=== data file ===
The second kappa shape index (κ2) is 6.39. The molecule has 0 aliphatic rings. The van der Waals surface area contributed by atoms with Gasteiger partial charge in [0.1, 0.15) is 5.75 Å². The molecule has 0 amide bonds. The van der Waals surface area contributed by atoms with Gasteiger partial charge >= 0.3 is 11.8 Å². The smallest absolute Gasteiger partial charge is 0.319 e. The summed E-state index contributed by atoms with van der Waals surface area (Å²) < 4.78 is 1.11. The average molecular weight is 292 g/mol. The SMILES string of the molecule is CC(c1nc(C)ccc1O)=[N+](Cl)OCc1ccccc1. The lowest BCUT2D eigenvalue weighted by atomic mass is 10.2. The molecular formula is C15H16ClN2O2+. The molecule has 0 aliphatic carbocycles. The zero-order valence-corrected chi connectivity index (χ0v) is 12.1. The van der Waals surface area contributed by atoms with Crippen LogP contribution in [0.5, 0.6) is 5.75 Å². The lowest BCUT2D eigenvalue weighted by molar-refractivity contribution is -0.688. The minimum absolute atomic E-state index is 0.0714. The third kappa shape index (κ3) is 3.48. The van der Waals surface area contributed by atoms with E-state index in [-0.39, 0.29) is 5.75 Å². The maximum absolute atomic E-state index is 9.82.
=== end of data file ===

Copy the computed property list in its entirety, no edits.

The second kappa shape index (κ2) is 6.39. The molecule has 0 aliphatic rings. The van der Waals surface area contributed by atoms with Gasteiger partial charge in [0.1, 0.15) is 5.75 Å². The molecule has 0 amide bonds. The van der Waals surface area contributed by atoms with Gasteiger partial charge >= 0.3 is 11.8 Å². The smallest absolute Gasteiger partial charge is 0.319 e. The summed E-state index contributed by atoms with van der Waals surface area (Å²) < 4.78 is 1.11. The average molecular weight is 292 g/mol. The SMILES string of the molecule is CC(c1nc(C)ccc1O)=[N+](Cl)OCc1ccccc1. The lowest BCUT2D eigenvalue weighted by atomic mass is 10.2. The molecular formula is C15H16ClN2O2+. The molecule has 0 aliphatic carbocycles. The zero-order valence-corrected chi connectivity index (χ0v) is 12.1. The van der Waals surface area contributed by atoms with Crippen LogP contribution in [0.5, 0.6) is 5.75 Å². The lowest BCUT2D eigenvalue weighted by molar-refractivity contribution is -0.688. The minimum absolute atomic E-state index is 0.0714. The third kappa shape index (κ3) is 3.48. The van der Waals surface area contributed by atoms with E-state index in [-0.39, 0.29) is 5.75 Å². The maximum absolute atomic E-state index is 9.82.